- Time . . . Where Does It Go?
- Organized from the Start
- Body Clock Blues: Beating Them through Time Management
- Java Jolts
- Quiet Time
- Shutting the Door, Even if You Don't Have One
- Time Management in Your Personal Life
- "Plan B": When a Good Day Goes Bad— Very Bad
- Bargaining in the Home Office Boardroom
- Time Management and Productivity
- Only 24 Hours in a Day: Overbooking Time
- Procrastination: We Saved It for Last
Whether you've decided to do a home office fulltime, halftime or sometime, another question you need to ask yourself is what working from home means to you? What kinds of time sacrifices are you willing to make? Does being home with your children mean you are willing to work at night? What does working from home do to your social schedule, entertaining, or what you call "your time"? If you're not a night owl by nature, can coffee or exercise help you adjust your body clock? Are you willing to work at night?
Just as in a corporate office, time management might mean having to attend a meeting instead of getting in a few hours on a pressing project, working from home necessitates flexibility. It helps you feel less frustrated by these kinds of sacrifices if you can remember times when a long-winded supervisor kept everyone in a meeting or the office gossip trapped you in the hallway to discuss the latest scuttlebutt. Time is managedand wastedin both corporate and home offices. Personally, we'd rather "waste" time having a chocolate chip cookie and story time break than another meeting with 10 colleagues talking and no one truly listening . . . and nothing productive really getting done besides griping.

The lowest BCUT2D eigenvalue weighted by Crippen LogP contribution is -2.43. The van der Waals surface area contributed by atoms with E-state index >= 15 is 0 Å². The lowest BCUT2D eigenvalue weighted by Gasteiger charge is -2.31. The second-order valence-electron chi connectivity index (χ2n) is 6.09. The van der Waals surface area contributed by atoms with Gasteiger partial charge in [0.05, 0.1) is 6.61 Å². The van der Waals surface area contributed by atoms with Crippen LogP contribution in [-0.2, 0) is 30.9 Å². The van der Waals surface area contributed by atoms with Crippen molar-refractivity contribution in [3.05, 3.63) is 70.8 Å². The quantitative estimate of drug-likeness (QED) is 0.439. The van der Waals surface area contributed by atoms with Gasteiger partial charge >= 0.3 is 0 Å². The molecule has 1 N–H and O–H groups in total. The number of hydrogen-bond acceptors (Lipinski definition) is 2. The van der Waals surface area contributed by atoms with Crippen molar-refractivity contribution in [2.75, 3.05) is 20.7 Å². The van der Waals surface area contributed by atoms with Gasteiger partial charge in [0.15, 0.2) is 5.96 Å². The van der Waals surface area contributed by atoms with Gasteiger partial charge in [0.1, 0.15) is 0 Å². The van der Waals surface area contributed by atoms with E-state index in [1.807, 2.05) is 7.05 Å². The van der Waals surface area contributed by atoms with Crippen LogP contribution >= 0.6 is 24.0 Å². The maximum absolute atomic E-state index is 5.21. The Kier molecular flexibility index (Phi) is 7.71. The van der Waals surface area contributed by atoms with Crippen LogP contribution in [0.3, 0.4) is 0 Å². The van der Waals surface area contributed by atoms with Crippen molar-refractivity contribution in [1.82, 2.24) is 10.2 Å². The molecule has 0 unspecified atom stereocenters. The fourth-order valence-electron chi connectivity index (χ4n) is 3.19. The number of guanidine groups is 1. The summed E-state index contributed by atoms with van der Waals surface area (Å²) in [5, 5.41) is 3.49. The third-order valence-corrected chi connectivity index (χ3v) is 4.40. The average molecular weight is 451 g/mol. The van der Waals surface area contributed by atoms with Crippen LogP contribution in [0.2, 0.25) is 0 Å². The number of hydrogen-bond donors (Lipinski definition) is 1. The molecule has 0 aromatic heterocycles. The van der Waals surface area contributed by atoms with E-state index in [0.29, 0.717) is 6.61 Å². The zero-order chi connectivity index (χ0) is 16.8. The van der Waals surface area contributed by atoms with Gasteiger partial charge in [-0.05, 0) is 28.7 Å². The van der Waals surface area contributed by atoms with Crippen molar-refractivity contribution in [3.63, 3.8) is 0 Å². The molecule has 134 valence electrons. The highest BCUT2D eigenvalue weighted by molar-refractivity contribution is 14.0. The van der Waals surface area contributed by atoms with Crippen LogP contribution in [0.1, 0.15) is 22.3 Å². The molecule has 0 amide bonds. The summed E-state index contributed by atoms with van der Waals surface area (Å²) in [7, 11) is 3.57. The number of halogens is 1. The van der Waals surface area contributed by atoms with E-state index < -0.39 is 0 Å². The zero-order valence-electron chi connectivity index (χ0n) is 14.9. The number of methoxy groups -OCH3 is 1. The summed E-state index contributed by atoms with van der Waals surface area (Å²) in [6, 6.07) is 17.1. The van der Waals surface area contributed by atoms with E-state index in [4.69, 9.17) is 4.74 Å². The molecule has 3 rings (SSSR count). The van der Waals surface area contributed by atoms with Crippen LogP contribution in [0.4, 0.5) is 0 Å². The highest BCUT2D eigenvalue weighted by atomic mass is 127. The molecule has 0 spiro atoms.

Perhaps the home office is a way for you to exercise at a certain time each day, or to schedule a tee-time at the golf course. Maybe it lets you pursue an avocation. If so, see how time sacrifices here and there can help you achieve those goals. Remember to think outside the box as far as time goes. You may be surprised that many little chunks of time can actually add up to a true 40-hour workweek. Jessica Stasinos, an indexer and publishing professional, works during her son's nap time and late at night. It adds up to over a 30-hour week but is broken up entirely and never in one fell swoop. "I made this decision," she says, "and I budget my time accordingly."
Telecommuters vocally reminded us during the writing of the book that sometimes they don't have such choices. They may need to be in a home office for very specific hours corresponding to those employees in the office. However, even in cases where hours must conform to an office, having access to your files, computer, and so forth at night and in the early morning may allow windows of more relaxed time during the day. In any case, examine your motives for working from home and know that sometimes the best-laid plans go awry. When that happens, there's always caffeine and working 'til midnight. As one telecommuter recently told us, "I had planned to work this evening, but my husband had to stay late at the law office, leaving me to do bedtimes and bath. I'll be working late. Bring on the coffee."